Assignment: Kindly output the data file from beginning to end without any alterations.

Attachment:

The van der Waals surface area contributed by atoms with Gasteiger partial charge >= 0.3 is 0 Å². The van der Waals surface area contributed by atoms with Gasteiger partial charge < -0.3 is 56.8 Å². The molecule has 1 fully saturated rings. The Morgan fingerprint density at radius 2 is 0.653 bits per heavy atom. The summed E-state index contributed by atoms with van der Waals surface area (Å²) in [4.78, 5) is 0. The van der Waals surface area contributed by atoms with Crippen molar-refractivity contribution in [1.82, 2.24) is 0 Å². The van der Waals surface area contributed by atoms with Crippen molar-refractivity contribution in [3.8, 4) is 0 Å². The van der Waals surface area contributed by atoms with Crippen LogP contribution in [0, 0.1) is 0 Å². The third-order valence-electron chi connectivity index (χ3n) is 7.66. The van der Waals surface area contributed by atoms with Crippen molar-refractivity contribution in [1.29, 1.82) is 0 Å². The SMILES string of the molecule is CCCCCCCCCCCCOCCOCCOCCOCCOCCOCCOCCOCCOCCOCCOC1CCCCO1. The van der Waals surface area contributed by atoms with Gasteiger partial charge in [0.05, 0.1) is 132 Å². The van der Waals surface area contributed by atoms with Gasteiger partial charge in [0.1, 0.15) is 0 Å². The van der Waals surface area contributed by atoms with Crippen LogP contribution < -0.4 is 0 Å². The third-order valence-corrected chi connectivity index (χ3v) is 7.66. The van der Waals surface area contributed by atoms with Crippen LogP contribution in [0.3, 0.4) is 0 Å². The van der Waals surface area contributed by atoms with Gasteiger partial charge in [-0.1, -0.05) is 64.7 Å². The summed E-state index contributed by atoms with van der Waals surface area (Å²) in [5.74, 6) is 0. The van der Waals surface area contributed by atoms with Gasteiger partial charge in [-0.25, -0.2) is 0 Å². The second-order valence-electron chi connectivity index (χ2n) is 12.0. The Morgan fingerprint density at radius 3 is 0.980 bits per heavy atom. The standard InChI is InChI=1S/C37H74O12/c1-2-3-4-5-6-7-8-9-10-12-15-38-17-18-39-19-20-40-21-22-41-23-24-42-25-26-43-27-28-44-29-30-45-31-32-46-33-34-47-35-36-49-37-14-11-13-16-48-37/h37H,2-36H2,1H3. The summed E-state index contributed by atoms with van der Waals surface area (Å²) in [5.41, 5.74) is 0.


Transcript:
The van der Waals surface area contributed by atoms with Gasteiger partial charge >= 0.3 is 0 Å². The van der Waals surface area contributed by atoms with Gasteiger partial charge < -0.3 is 56.8 Å². The molecule has 1 fully saturated rings. The Morgan fingerprint density at radius 2 is 0.653 bits per heavy atom. The summed E-state index contributed by atoms with van der Waals surface area (Å²) in [4.78, 5) is 0. The van der Waals surface area contributed by atoms with Crippen molar-refractivity contribution in [1.82, 2.24) is 0 Å². The van der Waals surface area contributed by atoms with Crippen molar-refractivity contribution in [3.8, 4) is 0 Å². The van der Waals surface area contributed by atoms with Crippen LogP contribution in [0, 0.1) is 0 Å². The third-order valence-electron chi connectivity index (χ3n) is 7.66. The van der Waals surface area contributed by atoms with Crippen molar-refractivity contribution in [1.29, 1.82) is 0 Å². The SMILES string of the molecule is CCCCCCCCCCCCOCCOCCOCCOCCOCCOCCOCCOCCOCCOCCOC1CCCCO1. The van der Waals surface area contributed by atoms with Gasteiger partial charge in [0.05, 0.1) is 132 Å². The van der Waals surface area contributed by atoms with Gasteiger partial charge in [0.1, 0.15) is 0 Å². The van der Waals surface area contributed by atoms with Crippen LogP contribution < -0.4 is 0 Å². The third-order valence-corrected chi connectivity index (χ3v) is 7.66. The van der Waals surface area contributed by atoms with Crippen LogP contribution in [0.3, 0.4) is 0 Å². The van der Waals surface area contributed by atoms with Gasteiger partial charge in [-0.1, -0.05) is 64.7 Å². The summed E-state index contributed by atoms with van der Waals surface area (Å²) in [5.74, 6) is 0. The van der Waals surface area contributed by atoms with Gasteiger partial charge in [-0.25, -0.2) is 0 Å². The second-order valence-electron chi connectivity index (χ2n) is 12.0. The Morgan fingerprint density at radius 3 is 0.980 bits per heavy atom. The standard InChI is InChI=1S/C37H74O12/c1-2-3-4-5-6-7-8-9-10-12-15-38-17-18-39-19-20-40-21-22-41-23-24-42-25-26-43-27-28-44-29-30-45-31-32-46-33-34-47-35-36-49-37-14-11-13-16-48-37/h37H,2-36H2,1H3. The summed E-state index contributed by atoms with van der Waals surface area (Å²) in [5.41, 5.74) is 0.